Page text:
2nd October, 2019
Review: The Testaments by Margaret Atwood (Chatto & Windus)
Highly anticipated by everyone, Atwood's The Testaments was published last month, almost thirty years after The Handmaid's Tale. While a lot of reviews were and are very positive, almost raving about the book's qualities, there have been quite a few mixed voices on social media. I was therefore both excited and anxious to get my hands on this novel and dipped into it with one eye closed, praying for it to be brilliant.
But I don't want to keep up the suspense. My opinion? I liked it. A lot. I think I even loved it. What I did: I made it last as long as I could, reading a 400 page book that I'd normally finish in two or three days over a period of two weeks. And I honestly believe that this is one of the reasons why I ended up liking it so much, because it made me look closer at the details. Yes, The Testaments is very different from The Handmaid's Tale - it's not focused on one perspective and voice, and it also details events outside of Gilead. Yes, in parts it reads a bit like a thriller, it's not a slow burn that gradually evokes dread but more fast-paced and looking at the "greater picture". So yes, it does not really have the same tone or atmosphere of its predecessor. However, it is also very clever!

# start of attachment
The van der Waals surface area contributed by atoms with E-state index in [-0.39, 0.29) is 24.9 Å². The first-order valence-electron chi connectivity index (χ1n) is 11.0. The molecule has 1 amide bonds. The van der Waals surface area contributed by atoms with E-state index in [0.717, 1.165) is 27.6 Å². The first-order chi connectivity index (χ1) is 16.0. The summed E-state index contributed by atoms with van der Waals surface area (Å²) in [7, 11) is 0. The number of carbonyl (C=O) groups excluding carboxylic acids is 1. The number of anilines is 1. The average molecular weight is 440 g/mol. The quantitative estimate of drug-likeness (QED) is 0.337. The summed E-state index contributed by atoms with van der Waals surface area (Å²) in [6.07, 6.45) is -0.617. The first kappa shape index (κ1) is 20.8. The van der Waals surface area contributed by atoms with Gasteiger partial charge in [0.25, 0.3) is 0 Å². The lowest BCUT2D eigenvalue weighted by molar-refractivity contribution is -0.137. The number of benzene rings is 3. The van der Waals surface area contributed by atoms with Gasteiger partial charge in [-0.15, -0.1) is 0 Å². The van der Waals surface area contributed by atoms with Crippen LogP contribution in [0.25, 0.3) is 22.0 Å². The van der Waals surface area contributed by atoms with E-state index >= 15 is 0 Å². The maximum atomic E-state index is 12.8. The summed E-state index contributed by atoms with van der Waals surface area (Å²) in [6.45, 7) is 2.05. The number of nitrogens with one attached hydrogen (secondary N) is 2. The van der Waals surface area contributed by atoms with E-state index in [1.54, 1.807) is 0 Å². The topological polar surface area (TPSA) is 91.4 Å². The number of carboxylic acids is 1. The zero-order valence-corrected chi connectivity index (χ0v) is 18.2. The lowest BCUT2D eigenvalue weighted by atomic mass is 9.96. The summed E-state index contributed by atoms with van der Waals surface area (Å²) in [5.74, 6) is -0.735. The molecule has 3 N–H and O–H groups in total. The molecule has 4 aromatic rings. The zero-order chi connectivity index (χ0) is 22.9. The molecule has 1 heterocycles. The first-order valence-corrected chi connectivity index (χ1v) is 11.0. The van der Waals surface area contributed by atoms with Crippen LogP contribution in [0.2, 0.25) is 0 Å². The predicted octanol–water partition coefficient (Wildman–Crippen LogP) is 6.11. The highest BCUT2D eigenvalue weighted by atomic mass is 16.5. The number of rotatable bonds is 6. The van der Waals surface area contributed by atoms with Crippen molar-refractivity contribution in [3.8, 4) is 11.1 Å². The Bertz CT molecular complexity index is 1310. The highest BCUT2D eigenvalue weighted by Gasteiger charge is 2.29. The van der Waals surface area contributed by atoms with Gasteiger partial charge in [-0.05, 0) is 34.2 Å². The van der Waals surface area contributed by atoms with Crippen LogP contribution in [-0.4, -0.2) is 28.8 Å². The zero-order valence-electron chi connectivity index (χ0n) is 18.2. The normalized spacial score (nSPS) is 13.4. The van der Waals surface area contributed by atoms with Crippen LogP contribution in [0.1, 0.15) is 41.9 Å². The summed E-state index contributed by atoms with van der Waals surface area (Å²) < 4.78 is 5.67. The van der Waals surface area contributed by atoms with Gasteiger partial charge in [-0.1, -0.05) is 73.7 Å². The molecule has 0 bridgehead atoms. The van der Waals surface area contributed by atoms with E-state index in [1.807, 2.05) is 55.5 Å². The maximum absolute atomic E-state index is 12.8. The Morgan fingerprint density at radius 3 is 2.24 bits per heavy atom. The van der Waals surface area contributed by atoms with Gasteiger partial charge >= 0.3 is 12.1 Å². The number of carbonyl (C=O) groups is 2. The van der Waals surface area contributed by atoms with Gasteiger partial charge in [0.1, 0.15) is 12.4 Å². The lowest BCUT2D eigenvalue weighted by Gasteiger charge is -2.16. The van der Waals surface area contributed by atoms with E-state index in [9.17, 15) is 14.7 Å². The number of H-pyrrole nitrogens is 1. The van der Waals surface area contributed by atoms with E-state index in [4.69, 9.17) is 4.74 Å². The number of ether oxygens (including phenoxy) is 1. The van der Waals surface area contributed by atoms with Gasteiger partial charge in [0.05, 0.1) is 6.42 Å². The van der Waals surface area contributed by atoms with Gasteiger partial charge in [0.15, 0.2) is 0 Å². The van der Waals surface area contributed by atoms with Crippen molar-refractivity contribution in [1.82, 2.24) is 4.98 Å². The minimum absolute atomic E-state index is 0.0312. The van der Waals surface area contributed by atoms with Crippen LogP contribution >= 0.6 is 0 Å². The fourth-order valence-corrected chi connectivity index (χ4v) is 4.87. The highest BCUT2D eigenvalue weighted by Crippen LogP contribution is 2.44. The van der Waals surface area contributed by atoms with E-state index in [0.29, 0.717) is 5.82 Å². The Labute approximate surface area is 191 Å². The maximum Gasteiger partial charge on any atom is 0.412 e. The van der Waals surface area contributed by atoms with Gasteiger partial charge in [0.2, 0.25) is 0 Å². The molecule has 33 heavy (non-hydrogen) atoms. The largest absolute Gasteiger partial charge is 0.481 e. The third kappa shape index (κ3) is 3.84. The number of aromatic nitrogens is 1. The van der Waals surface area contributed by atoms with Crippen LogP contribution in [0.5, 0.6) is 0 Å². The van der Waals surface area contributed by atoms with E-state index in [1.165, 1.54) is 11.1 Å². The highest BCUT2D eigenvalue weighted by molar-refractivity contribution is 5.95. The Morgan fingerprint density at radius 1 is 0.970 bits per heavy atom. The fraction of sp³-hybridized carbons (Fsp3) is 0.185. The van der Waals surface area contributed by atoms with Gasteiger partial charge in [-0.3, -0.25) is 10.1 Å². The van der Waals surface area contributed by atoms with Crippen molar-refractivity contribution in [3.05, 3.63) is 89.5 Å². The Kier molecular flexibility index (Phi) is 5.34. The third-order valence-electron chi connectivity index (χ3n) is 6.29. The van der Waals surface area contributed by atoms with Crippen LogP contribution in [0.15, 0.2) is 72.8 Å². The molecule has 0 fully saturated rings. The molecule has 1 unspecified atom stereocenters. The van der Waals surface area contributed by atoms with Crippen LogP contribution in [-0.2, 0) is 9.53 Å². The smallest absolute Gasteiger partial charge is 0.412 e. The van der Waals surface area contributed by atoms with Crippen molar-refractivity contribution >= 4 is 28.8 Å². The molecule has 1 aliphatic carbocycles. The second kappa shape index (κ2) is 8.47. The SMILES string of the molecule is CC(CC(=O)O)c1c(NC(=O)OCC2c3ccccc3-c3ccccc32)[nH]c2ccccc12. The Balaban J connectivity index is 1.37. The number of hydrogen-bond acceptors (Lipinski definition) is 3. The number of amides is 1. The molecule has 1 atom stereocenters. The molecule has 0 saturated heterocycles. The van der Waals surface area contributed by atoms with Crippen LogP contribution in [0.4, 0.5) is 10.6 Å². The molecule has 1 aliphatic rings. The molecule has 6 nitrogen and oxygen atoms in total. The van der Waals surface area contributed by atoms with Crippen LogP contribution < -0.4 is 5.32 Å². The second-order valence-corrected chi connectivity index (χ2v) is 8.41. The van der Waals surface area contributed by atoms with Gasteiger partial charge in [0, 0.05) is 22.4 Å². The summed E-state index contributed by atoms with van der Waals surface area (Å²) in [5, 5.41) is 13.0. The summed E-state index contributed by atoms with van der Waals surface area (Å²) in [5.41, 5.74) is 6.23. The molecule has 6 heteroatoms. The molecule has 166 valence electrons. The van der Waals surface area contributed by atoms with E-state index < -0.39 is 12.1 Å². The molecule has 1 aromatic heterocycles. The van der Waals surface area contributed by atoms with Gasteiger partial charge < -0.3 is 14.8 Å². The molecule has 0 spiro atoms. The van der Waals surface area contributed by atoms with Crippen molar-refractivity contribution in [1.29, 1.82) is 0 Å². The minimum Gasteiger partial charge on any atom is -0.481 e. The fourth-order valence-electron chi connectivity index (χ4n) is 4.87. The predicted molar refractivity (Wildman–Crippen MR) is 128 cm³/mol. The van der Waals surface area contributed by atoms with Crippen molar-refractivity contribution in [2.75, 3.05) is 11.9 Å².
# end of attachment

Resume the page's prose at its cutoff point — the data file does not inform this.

A lot of people have complained that The Testaments brings both the Handmaid book and the TV show together, functioning as a sequel to both. I can see why some readers would see this critically, but as I love the original book but also tremendously enjoy the TV adaptation (and continuation of the story), I actually appreciated exactly that about this novel. Yes, everything is nicely wrapped up in the end and maybe this seems a bit far fetched but I somehow found this extremely gratifying as well. We get a satisfying end to the overarching narrative of Offred, Hannah/Agnes, Baby Nicole et al., but we also learn so much more about other characters, some of whom turned out to be much more subversive than they originally seemed (I have had a hunch about a certain character, however, and was glad to see it confirmed). I liked how we get three different voices of very different but important characters and how these voices are eventually merged. I liked how the passages taking place outside of Gilead in parts seemed more oppressive than those happening within. The only thing I didn't like was how Atwood tried to be vague about the speakers' identities in the beginning, even though it was blatantly obvious who they were.
All in all, a worthy sequel to a fabulous book and a gratifying read.
Rating: 5/5 stars
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